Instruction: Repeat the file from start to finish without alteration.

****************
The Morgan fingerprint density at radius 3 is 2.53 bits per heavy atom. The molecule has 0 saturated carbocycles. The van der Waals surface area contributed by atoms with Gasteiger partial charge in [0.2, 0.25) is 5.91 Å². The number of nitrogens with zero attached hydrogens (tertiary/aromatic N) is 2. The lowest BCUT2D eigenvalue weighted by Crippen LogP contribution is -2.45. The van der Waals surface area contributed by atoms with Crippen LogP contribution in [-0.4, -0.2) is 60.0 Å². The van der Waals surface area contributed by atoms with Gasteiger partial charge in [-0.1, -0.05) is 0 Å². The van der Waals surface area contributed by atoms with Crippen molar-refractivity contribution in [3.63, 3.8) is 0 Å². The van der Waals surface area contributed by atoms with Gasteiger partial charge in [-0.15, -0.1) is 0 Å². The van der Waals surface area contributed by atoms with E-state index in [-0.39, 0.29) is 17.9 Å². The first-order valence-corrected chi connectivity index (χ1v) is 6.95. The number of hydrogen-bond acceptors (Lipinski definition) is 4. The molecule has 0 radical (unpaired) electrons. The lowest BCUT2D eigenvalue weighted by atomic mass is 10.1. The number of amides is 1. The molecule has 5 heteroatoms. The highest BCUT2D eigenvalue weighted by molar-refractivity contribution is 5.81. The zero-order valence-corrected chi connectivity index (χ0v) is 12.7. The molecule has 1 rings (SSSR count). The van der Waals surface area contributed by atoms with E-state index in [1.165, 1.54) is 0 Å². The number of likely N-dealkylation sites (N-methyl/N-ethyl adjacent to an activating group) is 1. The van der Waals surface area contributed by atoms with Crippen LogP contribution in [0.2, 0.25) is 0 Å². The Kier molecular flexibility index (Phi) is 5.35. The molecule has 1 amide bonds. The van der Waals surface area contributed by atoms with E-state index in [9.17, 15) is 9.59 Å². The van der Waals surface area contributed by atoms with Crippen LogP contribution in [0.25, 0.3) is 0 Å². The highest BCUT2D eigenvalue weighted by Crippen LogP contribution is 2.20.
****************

The Morgan fingerprint density at radius 3 is 2.53 bits per heavy atom. The molecule has 0 saturated carbocycles. The van der Waals surface area contributed by atoms with Gasteiger partial charge in [0.2, 0.25) is 5.91 Å². The number of nitrogens with zero attached hydrogens (tertiary/aromatic N) is 2. The lowest BCUT2D eigenvalue weighted by Crippen LogP contribution is -2.45. The van der Waals surface area contributed by atoms with Crippen LogP contribution in [-0.4, -0.2) is 60.0 Å². The van der Waals surface area contributed by atoms with Gasteiger partial charge in [-0.1, -0.05) is 0 Å². The van der Waals surface area contributed by atoms with Crippen molar-refractivity contribution in [3.63, 3.8) is 0 Å². The van der Waals surface area contributed by atoms with Gasteiger partial charge in [-0.15, -0.1) is 0 Å². The van der Waals surface area contributed by atoms with E-state index in [-0.39, 0.29) is 17.9 Å². The first-order valence-corrected chi connectivity index (χ1v) is 6.95. The number of hydrogen-bond acceptors (Lipinski definition) is 4. The molecule has 0 radical (unpaired) electrons. The lowest BCUT2D eigenvalue weighted by atomic mass is 10.1. The number of amides is 1. The molecule has 5 heteroatoms. The highest BCUT2D eigenvalue weighted by molar-refractivity contribution is 5.81. The zero-order valence-corrected chi connectivity index (χ0v) is 12.7. The molecule has 1 rings (SSSR count). The van der Waals surface area contributed by atoms with E-state index in [1.165, 1.54) is 0 Å². The number of likely N-dealkylation sites (N-methyl/N-ethyl adjacent to an activating group) is 1. The van der Waals surface area contributed by atoms with Crippen LogP contribution in [0.2, 0.25) is 0 Å². The Kier molecular flexibility index (Phi) is 5.35. The molecule has 1 amide bonds. The van der Waals surface area contributed by atoms with E-state index in [9.17, 15) is 9.59 Å². The van der Waals surface area contributed by atoms with Crippen LogP contribution in [0.25, 0.3) is 0 Å². The highest BCUT2D eigenvalue weighted by Crippen LogP contribution is 2.20.